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I wonder what the general opinion is on legal protection (such signing a contractor agreement) when working with someone in another country. I figure it must be hard to enforce, and you'd mainly be working based on trust. But, it seems like having some sort of legal agreement in place, regardless of how difficult it would be to enforce, would be prudent.

Anyone have experience with this?

Hey, I've been doing some gigs in oDesk and when you're working on an hourly billed project it's quite safe. They have a piece of software you install that randomly takes print screens while you're working, and makes sure you're active by measuring keystrokes and mouse clicks. You also do daily reports and so the guy who is paying you basically knows everything that is going on. If things eventually don't check out they can appeal on the payments based on the activity and end result, but I have no experience with that.

To me that environment sounds awful. If getting up to think hard about what I'm developing would tend to get me dismissed from an oDesk project, they're implicitly selecting for willingness to just sit and type relentlessly even when that's not in the best interest of the project. It might be appropriate for data entry, but creative work with complex requirements is not well served by a WPM metric.

You are not paid based on these metrics, they are there so that the employer can have an idea of what's happening. I'm sure everyone will be very pleased when you deliver a project update on time even if you record 0 key strokes.

I have had experience in this, and you're right about how difficult it is to enforce but in my experience merely having a document to reference and threaten with legal action is enough to scare most fear away. Just don't lean on your agreement, lean on your payment. Begin with simple tasks, and the most you would be out is $20-$30 and if you begin to show the outsourced developer that you will be bringing them constant work then you will be a god-send. Do not start a project and wait until the end to point out that something is going wrong with timing/code/payment/etc.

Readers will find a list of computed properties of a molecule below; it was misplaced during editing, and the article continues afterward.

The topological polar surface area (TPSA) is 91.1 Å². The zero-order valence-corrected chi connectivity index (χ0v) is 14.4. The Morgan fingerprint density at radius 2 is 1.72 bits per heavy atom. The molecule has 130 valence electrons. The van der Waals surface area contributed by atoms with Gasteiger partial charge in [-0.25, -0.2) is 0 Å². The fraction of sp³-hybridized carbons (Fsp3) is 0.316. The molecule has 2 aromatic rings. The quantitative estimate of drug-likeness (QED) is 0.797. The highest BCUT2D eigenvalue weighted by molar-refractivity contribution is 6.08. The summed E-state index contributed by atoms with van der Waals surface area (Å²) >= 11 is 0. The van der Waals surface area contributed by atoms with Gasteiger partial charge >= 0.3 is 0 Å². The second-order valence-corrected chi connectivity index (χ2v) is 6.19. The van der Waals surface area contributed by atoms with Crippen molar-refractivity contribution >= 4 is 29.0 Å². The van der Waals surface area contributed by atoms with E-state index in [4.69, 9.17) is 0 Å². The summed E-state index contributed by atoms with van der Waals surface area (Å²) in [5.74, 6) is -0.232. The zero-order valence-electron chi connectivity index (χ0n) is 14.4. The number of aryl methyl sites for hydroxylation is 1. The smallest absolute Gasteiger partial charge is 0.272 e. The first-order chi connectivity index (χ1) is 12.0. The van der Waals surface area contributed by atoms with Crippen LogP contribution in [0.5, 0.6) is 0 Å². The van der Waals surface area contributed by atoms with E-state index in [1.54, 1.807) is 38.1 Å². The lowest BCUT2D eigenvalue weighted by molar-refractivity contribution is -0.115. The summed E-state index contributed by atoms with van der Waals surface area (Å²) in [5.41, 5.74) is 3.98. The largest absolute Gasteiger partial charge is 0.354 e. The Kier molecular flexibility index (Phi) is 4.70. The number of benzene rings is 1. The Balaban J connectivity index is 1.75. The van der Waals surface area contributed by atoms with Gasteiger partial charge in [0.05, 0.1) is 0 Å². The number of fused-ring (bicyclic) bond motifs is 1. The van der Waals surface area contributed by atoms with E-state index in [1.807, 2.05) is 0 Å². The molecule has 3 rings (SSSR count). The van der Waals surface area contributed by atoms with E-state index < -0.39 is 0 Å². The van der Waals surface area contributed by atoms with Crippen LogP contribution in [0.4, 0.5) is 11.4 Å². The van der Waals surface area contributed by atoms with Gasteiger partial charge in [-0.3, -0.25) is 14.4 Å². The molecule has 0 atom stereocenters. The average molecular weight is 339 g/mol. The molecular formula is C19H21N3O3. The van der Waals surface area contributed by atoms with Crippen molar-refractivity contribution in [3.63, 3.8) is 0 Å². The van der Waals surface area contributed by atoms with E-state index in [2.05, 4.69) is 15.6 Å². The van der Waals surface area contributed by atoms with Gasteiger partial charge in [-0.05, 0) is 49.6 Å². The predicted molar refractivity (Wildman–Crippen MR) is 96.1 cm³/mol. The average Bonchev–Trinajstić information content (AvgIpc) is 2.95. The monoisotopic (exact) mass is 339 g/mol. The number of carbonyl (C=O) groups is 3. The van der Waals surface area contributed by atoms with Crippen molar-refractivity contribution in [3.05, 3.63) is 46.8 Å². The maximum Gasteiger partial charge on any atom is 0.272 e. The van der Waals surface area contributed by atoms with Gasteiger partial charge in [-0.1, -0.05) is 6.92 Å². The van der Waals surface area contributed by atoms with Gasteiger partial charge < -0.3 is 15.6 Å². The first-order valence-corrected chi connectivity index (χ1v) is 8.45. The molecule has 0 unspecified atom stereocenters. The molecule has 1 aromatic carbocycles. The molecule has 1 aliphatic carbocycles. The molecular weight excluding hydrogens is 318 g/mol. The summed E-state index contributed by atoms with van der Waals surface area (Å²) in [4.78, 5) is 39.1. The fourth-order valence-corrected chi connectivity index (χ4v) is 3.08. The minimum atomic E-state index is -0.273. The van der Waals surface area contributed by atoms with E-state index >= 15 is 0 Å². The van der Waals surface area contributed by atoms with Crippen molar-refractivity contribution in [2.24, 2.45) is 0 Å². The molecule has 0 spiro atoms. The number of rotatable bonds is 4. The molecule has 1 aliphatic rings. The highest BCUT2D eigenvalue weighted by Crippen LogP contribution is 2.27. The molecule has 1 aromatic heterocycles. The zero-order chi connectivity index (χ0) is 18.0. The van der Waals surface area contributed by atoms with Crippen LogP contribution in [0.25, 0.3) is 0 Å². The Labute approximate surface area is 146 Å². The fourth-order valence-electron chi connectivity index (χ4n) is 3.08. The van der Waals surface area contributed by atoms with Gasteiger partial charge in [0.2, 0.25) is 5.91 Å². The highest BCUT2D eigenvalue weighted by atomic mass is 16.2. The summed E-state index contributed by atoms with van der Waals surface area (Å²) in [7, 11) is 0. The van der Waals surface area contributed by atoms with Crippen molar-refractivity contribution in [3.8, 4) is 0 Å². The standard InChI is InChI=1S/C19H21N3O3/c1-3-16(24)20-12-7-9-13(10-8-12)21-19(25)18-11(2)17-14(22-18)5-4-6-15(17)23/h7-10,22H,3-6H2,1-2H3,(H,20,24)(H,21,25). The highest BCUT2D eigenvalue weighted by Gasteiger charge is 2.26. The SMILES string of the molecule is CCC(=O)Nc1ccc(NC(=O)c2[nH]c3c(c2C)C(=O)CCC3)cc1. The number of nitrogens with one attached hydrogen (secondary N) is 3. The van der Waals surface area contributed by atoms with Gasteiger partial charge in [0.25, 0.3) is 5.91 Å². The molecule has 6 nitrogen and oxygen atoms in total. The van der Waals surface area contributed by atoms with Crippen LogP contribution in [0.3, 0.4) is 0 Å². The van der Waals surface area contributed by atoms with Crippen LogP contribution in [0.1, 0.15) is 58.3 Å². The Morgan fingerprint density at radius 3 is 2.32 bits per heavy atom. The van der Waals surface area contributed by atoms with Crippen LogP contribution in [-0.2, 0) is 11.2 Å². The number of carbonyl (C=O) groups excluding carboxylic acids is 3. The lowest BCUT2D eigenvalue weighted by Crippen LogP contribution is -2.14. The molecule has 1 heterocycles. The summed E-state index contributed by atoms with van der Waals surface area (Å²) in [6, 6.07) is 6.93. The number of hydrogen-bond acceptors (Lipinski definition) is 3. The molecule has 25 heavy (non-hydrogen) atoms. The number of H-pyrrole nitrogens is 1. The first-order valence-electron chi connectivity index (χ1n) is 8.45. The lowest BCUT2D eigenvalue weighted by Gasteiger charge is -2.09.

ODesk has some default protections, but I think it's safest to execute an additional contract for a development job. IANAL but my own approach is to at least include explicit terms in the contract. I don't believe oDesk's default terms cover as much on IP protection as a contract like this. For example, depending how hands-on you are, you might need to specify the contractor needs to get your permission to use any GPL or similar licenses.

I forked a consultancy agreement on Docracy [1] recently to specify any notices take place over oDesk, then requested the contractor agree to it via oDesk's messaging system.


I have developed for foreign companies both with and without a contract. I can see no way either me or those companies would have pursued the agreement legally. Maybe because the companies were in fact startups.

However, I prefer to work under the terms of an agreement, mainly because the employer shows interest in taking the time to formally define his expectations and attitude toward developers.

I'm in a similar position, but have never worked without some kind of contract. Even if it's not binding, it describes what people expect and so gives guidance on what to do. I've never broken a contract and never had one broken.

The one thing that has worried me is being asked, after signing a contract with a company in at "at will" state, to agree to a "gentleman's agreement" to give a month's notice. If that's what they wanted, why didn't they put it in writing?

More usefully, for the OP, if you're a foreign contractor by far the biggest hurdle is trust. For finding a job and for making that job work. Anyone with an established reputation / identity is going to care - likely more than you - that things work out. On the other hand, I guess, people like that also don't have the kind of cost difference you might be hoping for...

If you go via oDesk, each contract automatically incudes an NDA agreement.

What kind of protection are you talking about?

The typical things, IP protection, confidentiality, code ownership rights, payment terms.

Do you use oDesk for all your development work? The "timeclock" feature they have seems valuable. Is it worthwhile enough to bring an outside developer, one you haven't worked with before, into oDesk to work together?

Probably not. I think it depends on where you find the developer from. If it is a recommendation from someone, you might not need to get yourself protected via oDesk.

I think it really depends on how comfortable you are with taking this kind of risk, and how much effort/money you want to put into mitigating them.

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